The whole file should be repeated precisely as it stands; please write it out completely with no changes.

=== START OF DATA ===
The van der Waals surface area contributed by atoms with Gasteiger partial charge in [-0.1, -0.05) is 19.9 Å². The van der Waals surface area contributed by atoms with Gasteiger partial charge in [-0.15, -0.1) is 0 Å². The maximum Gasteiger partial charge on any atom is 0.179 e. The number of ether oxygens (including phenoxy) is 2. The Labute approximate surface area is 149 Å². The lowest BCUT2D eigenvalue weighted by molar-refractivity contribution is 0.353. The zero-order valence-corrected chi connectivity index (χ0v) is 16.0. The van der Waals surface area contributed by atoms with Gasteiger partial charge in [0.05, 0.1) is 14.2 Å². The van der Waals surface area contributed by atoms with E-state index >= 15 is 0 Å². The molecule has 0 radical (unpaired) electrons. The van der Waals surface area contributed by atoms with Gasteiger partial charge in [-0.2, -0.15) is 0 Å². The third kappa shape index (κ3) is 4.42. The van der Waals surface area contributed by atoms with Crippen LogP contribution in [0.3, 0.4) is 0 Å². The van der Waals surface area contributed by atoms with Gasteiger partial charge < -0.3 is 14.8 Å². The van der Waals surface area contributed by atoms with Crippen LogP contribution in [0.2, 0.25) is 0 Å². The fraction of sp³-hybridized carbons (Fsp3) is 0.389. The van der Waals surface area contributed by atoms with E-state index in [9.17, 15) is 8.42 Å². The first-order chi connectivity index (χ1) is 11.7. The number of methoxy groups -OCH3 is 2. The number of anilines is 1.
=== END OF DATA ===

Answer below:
The van der Waals surface area contributed by atoms with Gasteiger partial charge in [-0.1, -0.05) is 19.9 Å². The van der Waals surface area contributed by atoms with Gasteiger partial charge in [-0.15, -0.1) is 0 Å². The maximum Gasteiger partial charge on any atom is 0.179 e. The number of ether oxygens (including phenoxy) is 2. The Labute approximate surface area is 149 Å². The lowest BCUT2D eigenvalue weighted by molar-refractivity contribution is 0.353. The zero-order valence-corrected chi connectivity index (χ0v) is 16.0. The van der Waals surface area contributed by atoms with Gasteiger partial charge in [0.05, 0.1) is 14.2 Å². The van der Waals surface area contributed by atoms with E-state index >= 15 is 0 Å². The molecule has 0 radical (unpaired) electrons. The van der Waals surface area contributed by atoms with Gasteiger partial charge in [-0.2, -0.15) is 0 Å². The third kappa shape index (κ3) is 4.42. The van der Waals surface area contributed by atoms with Crippen LogP contribution in [0.3, 0.4) is 0 Å². The van der Waals surface area contributed by atoms with Gasteiger partial charge < -0.3 is 14.8 Å². The van der Waals surface area contributed by atoms with Crippen LogP contribution in [0.2, 0.25) is 0 Å². The fraction of sp³-hybridized carbons (Fsp3) is 0.389. The van der Waals surface area contributed by atoms with E-state index in [9.17, 15) is 8.42 Å². The first-order chi connectivity index (χ1) is 11.7. The number of methoxy groups -OCH3 is 2. The number of anilines is 1.